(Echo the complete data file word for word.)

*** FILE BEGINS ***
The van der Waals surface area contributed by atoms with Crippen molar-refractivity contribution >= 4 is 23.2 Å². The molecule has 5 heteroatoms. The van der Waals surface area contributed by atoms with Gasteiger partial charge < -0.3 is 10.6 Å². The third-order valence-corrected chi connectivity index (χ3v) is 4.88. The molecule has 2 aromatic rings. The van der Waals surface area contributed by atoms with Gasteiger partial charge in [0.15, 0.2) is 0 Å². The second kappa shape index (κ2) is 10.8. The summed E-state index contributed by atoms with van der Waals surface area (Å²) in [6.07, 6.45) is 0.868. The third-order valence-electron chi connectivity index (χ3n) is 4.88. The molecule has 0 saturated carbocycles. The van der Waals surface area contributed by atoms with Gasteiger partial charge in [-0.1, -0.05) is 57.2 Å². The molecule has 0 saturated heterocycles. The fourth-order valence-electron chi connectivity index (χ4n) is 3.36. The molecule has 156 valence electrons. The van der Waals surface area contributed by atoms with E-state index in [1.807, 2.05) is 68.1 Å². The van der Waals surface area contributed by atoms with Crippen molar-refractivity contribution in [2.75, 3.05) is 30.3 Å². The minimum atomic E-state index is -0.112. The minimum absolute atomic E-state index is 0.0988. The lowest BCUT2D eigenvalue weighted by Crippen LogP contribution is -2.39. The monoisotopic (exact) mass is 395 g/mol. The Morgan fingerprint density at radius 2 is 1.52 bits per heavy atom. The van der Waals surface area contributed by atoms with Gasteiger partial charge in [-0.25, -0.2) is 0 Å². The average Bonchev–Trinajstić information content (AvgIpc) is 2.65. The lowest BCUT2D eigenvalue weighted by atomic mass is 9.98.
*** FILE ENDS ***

The van der Waals surface area contributed by atoms with Crippen molar-refractivity contribution >= 4 is 23.2 Å². The molecule has 5 heteroatoms. The van der Waals surface area contributed by atoms with Gasteiger partial charge < -0.3 is 10.6 Å². The third-order valence-corrected chi connectivity index (χ3v) is 4.88. The molecule has 2 aromatic rings. The van der Waals surface area contributed by atoms with Gasteiger partial charge in [0.15, 0.2) is 0 Å². The second kappa shape index (κ2) is 10.8. The summed E-state index contributed by atoms with van der Waals surface area (Å²) in [6.07, 6.45) is 0.868. The third-order valence-electron chi connectivity index (χ3n) is 4.88. The molecule has 0 saturated carbocycles. The van der Waals surface area contributed by atoms with Gasteiger partial charge in [-0.1, -0.05) is 57.2 Å². The molecule has 0 saturated heterocycles. The fourth-order valence-electron chi connectivity index (χ4n) is 3.36. The molecule has 156 valence electrons. The van der Waals surface area contributed by atoms with E-state index in [1.807, 2.05) is 68.1 Å². The van der Waals surface area contributed by atoms with Crippen molar-refractivity contribution in [2.75, 3.05) is 30.3 Å². The minimum atomic E-state index is -0.112. The minimum absolute atomic E-state index is 0.0988. The lowest BCUT2D eigenvalue weighted by Crippen LogP contribution is -2.39. The monoisotopic (exact) mass is 395 g/mol. The Morgan fingerprint density at radius 2 is 1.52 bits per heavy atom. The van der Waals surface area contributed by atoms with Gasteiger partial charge in [-0.25, -0.2) is 0 Å². The average Bonchev–Trinajstić information content (AvgIpc) is 2.65. The lowest BCUT2D eigenvalue weighted by atomic mass is 9.98.